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Apple invents an iPhone Case that could automatically switch the iPhone's general UI to a customized one for Gaming, Photography+

1 Cover  new iPhone accessory case concept report

 

Today the U.S. Patent and Trademark Office published a patent application from Apple that relates to electronic devices and accessories (cases & docks) that use near-field wireless communication systems to dynamically alter the operation of the electronic devices.

 

For example, when an iPhone is placed in a sport-focused protective case, the iPhone may, without additional user input, replace its primary graphical user interface (or any graphical user interface that is currently active) with a sport-focused interface.

 

As another example, when the mobile phone is placed on a speaker dock, the mobile phone may replace its primary graphical user interface with a set of audio playback controls.

 

As another example, a protective case for an iPhone may be configured to change the operational mode of the mobile phone in one manner, while charging docks change the operational mode of the mobile phone in another manner, while an "alarm clock" docking accessory changes the operational mode of the mobile phone in yet another manner.

 

The graphical user interfaces that are activated when a device is used with an accessory may therefore be customized to a particular function or set of functions that are relevant to the associated accessory.

 

In some cases, these graphical user interfaces may be simpler than a primary graphical user interface (e.g., having fewer and/or larger graphical objects), which may help facilitate more efficient use of the device and may be dedicated to a particular function set or operational mode of the device.

 

Apple's patent FIG. 1A depicts an example system including an electronic device and associated accessories; FIG. 1B depicts the device of FIG. 1A and an example accessory in use together.

 

2. Apple patent figs 1A  1B

 

Apple's patent FIG. 4 below illustrates a Car Dock. When the iPhone is inserted, the traditional UI disappears and replaced with CarPlay and Maps.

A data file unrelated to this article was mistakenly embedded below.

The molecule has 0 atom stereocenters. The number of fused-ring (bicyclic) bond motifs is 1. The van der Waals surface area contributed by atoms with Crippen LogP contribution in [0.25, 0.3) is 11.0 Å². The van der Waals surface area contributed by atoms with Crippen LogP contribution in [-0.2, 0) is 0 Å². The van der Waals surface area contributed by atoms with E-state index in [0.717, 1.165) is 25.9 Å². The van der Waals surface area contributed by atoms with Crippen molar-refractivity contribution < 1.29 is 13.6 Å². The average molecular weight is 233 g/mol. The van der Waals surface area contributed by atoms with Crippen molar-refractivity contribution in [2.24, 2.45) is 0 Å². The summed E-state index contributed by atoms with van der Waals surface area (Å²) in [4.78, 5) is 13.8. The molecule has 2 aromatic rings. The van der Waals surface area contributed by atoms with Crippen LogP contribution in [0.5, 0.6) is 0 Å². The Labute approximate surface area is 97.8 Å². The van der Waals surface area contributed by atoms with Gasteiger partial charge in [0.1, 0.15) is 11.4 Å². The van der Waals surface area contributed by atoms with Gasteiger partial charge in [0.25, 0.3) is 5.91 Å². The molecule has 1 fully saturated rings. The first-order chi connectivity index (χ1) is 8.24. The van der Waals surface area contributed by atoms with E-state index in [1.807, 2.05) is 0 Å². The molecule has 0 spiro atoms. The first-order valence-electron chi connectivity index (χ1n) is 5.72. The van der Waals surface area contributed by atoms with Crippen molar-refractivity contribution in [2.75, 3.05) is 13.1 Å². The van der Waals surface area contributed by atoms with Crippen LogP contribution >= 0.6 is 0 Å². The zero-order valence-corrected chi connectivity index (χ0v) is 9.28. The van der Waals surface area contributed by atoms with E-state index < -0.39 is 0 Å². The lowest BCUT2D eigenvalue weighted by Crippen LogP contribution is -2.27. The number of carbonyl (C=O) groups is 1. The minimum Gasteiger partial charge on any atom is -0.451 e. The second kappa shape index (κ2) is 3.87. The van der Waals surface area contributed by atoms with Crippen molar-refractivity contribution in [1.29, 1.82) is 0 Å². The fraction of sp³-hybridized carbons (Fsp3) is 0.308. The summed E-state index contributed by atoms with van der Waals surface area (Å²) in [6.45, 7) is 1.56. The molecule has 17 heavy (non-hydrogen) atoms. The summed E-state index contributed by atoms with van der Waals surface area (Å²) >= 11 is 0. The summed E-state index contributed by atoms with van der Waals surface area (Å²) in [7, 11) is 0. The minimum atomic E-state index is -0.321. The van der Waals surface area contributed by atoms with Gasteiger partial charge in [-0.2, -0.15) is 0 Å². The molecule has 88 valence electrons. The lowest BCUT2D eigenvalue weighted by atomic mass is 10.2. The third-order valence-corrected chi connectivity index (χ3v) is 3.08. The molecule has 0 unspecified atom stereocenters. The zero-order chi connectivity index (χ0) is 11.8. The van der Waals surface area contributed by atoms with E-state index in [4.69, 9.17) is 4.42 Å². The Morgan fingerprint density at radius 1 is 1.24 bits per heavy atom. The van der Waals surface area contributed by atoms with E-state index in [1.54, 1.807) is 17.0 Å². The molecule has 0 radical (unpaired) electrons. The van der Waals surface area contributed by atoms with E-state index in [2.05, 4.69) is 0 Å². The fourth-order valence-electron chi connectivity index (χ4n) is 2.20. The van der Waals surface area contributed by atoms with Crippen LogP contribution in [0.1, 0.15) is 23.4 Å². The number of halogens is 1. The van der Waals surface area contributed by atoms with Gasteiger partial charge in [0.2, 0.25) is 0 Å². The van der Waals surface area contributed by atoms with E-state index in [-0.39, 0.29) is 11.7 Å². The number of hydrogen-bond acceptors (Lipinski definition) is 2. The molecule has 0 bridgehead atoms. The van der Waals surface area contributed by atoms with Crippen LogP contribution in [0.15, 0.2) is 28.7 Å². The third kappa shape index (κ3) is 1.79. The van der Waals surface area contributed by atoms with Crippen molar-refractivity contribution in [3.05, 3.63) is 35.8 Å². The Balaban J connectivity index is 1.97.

3 Apple Patent figs 4 & 5

 

Apple's patent FIG. 5 above illustrates two new specialized cases. One transforms the iPhone UI to one focused on camera functionality. The second is designed for gaming where added gaming button functionality has been added.

 

Apple's patent FIG. 6 below illustrates a Home Automation iPhone Case that alters the traditional iPhone UI to one dedicated to all things Home Automation including a TV remote; FIG. 8 provides a flow chart of the Custom Case / Docking System.

 

4 Apple patent figs 6 & 8

 

More specifically, Apple notes that the auxiliary graphical user interfaces may be created by allowing a user to select from a group of candidate graphical objects. FIG. 6, for example, illustrates an example group of candidate graphical objects, including an audio control object #600, a home automation object #602, a recipe object #604, a timer object #606, a calendar object #608, a channel guide and selection object #610, a clock object #612, a weather object #614, and a news-feed object #616.

 

In order to create an auxiliary graphical user interface, the user may select graphical objects from the group of candidate graphical objects, associate them with particular locations on the display of the device (e.g., defining a user-defined arrangement), and associate the auxiliary graphical user interface with a particular accessory.

 

The graphical objects may have input objects, output objects, or both. Notably, the user may define numerous auxiliary graphical user interfaces each with different objects or different combinations of objects (or even with the same objects in a different user-defined arrangement). For example, one auxiliary graphical user interface may include the audio control object, while another may lack the audio control object. By providing such flexibility, users can produce highly customized and relevant auxiliary user interfaces for use with numerous different docks and accessories.

 

For more details, review Apple's patent application number 20220150347. Considering that this is a patent application, the timing of such a product to market is unknown at this time.

 

A Few of Apple's Inventors

 

Brian Gleeson: Human Factors Design Engineer, Interaction Designer. Brian does interaction design, research, and experience prototyping as part of the design organization at Apple. He works across Apple products, with a focus on haptics and physical interaction

Ben Jackson: Engineering Manager

Gemma Roper: Interaction Designer

Tom Hulbert: Designer

 

10.51FX - Patent Application Bar

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